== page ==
Linked by Tony Steidler-Dennison on Mon 7th Jul 2008 18:18 UTC, submitted by Dale Smoker
Linux While I was trawling through Net Applications' operating system share trend data for the past 24 months, something struck me. June 08 marked a big month for Linux. The OS saw the largest increase in market share for the whole 2 year period - a growth of 0.12%.
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RE[3]: Comment by satan666
by CGI_Joe on Tue 8th Jul 2008 02:18 UTC in reply to "RE[2]: Comment by satan666"
CGI_Joe
Member since:
2008-02-20

You still had to install that and set that up for her. Also she had windows in a virtual machine to use while she adjusted to Kubuntu. She wouldn't have done any of that on her own. It's a heartfelt anecdote, but it's hardly the typical consumer scenario.

Reply Parent Score: 2

RE[4]: Comment by satan666
by lemur2 on Tue 8th Jul 2008 07:25 in reply to "RE[3]: Comment by satan666"
lemur2 Member since:
2007-02-17

You still had to install that and set that up for her. Also she had windows in a virtual machine to use while she adjusted to Kubuntu. She wouldn't have done any of that on her own. It's a heartfelt anecdote, but it's hardly the typical consumer scenario.


The point of the tale (admittedly an atypical one) that you seem to miss is that she didn't know how to set up a Windows installation for herself either, but she was able to buy a Windows installation from the computer shop.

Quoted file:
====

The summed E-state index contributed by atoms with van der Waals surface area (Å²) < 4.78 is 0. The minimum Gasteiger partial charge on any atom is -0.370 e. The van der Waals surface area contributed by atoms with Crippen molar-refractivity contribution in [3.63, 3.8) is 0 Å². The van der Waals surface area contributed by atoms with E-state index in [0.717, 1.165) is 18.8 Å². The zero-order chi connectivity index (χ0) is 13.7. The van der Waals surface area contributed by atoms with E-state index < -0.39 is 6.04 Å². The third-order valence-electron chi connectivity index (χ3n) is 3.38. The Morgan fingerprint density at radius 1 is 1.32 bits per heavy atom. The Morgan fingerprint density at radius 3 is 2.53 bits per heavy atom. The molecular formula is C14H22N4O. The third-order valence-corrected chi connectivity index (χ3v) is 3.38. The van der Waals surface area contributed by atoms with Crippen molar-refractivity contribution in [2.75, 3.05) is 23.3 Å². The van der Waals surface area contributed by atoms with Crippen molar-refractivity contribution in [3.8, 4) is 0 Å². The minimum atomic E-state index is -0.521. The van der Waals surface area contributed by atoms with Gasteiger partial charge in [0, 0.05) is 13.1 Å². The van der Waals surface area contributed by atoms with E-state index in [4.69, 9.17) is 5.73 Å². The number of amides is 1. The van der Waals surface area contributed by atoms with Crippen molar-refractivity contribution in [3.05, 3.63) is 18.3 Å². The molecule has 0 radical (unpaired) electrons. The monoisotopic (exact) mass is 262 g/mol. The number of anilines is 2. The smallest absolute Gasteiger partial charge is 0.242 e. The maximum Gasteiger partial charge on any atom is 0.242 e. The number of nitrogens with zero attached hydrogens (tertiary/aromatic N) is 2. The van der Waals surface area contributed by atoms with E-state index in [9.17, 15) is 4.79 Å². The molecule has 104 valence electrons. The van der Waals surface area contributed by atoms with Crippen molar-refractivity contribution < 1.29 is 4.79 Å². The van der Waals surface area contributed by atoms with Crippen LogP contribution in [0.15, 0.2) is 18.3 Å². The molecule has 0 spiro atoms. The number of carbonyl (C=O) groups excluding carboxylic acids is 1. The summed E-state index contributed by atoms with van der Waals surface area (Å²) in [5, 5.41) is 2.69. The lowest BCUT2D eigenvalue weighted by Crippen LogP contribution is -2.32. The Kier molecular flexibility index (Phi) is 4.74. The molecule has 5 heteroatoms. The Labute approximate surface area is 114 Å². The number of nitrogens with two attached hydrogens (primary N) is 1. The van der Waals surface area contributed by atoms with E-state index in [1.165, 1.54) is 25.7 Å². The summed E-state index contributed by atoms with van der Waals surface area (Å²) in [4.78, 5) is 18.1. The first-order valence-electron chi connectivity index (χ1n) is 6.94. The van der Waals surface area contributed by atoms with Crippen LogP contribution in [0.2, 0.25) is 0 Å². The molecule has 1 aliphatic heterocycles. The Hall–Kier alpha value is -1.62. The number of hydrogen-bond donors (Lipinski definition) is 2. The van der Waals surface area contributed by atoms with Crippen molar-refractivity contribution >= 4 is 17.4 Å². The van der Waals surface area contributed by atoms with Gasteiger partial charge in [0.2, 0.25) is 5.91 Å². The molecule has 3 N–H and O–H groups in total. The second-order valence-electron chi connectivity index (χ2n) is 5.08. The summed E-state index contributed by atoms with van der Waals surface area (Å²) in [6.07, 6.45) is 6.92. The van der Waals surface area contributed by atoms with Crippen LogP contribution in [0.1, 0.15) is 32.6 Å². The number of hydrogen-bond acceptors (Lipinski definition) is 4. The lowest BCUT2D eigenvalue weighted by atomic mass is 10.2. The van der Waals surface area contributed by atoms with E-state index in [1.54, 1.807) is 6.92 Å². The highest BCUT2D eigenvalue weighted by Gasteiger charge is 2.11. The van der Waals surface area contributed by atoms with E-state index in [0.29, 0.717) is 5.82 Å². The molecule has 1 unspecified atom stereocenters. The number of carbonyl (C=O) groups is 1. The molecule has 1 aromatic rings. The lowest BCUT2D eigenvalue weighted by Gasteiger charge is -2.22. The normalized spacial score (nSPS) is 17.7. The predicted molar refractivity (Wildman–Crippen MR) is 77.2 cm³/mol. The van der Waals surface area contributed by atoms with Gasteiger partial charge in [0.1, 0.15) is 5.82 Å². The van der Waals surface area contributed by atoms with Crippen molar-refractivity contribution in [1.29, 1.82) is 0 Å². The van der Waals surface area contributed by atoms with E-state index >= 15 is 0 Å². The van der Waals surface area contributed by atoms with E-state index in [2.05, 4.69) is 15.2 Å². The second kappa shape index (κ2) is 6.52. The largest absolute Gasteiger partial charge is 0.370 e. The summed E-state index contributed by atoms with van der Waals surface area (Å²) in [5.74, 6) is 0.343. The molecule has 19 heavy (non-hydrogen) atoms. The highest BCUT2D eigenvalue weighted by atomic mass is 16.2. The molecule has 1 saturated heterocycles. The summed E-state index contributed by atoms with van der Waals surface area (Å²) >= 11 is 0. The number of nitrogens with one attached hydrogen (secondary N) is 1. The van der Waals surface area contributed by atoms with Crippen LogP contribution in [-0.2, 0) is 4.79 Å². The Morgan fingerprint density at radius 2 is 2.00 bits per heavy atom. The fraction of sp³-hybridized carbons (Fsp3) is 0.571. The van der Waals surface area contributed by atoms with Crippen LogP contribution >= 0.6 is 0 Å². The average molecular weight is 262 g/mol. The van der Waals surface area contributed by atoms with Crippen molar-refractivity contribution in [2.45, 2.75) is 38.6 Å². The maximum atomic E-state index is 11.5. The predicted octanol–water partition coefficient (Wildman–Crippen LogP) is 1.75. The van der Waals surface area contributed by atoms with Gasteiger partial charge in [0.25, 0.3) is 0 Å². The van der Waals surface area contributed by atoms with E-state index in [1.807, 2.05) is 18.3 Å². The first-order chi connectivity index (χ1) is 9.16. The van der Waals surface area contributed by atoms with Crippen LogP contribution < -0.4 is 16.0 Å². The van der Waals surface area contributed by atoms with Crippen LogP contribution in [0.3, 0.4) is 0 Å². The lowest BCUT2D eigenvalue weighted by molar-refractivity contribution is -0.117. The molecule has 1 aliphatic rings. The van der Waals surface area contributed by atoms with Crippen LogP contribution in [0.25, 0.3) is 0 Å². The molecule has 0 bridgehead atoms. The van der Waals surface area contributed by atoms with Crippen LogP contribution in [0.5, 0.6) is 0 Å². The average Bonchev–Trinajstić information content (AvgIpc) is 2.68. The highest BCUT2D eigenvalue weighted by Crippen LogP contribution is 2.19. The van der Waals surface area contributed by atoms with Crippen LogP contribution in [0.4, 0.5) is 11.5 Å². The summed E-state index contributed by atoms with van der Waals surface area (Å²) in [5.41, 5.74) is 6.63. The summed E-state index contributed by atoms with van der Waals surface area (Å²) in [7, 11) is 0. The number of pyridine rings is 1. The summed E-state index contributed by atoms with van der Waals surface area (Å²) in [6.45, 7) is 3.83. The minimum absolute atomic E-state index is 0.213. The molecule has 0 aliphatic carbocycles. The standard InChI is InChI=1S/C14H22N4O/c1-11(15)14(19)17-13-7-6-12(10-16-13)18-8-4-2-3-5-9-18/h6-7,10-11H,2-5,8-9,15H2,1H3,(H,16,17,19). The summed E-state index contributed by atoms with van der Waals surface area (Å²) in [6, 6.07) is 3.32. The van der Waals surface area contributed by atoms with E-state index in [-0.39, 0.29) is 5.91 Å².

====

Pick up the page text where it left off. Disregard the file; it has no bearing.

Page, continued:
Her purchased Windows installation kept breaking on her through her normal use of it ... to the point where it no longer worked at all and would have required as much expense (each time it broke) to get fixed (if she didn't have my help) as the original cost.

She didn't know how to set up a Linux installation for herself (if she didn't have my help) but she couldn't buy it from a computer shop ... because it wasn't offered to her as an option.

When she did get a Linux installation on her machine ... it didn't break on her through her normal use of the machine, and she found out quite quickly that in her normal use she didn't need Windows at all ... (once she was able to get a working Linux installation supplied to her).

Edited 2008-07-08 07:30 UTC

Reply Parent Score: 4

RE[5]: Comment by satan666
by CGI_Joe on Tue 8th Jul 2008 17:28 in reply to "RE[4]: Comment by satan666"
CGI_Joe Member since:
2008-02-20

She would not have bought a machine from a store with Kubuntu on it. Even if they had two boxes right next to each other. My point is that simply making something available doesn't mean anyone will buy it. A couple years ago Wal-Mart, one of the largest retail chains in North America, tried selling computers with a Linux-based OS for about $200. They were extremely popular with Linux aficionados, but other than that no one else bought them and they were pulled from shelves.

What will really move Linux-based machines in to consumers' homes is use in the office. Linux distributions should concentrate harder on workstations. Microsoft Office and Windows 95 were really how Microsoft won people over. That and video games. Linux is mostly used at home by people who use it at work. Work is the best way to force someone to do something, and the easiest way to make sure they keep doing it when they get home.

Reply Parent Score: 1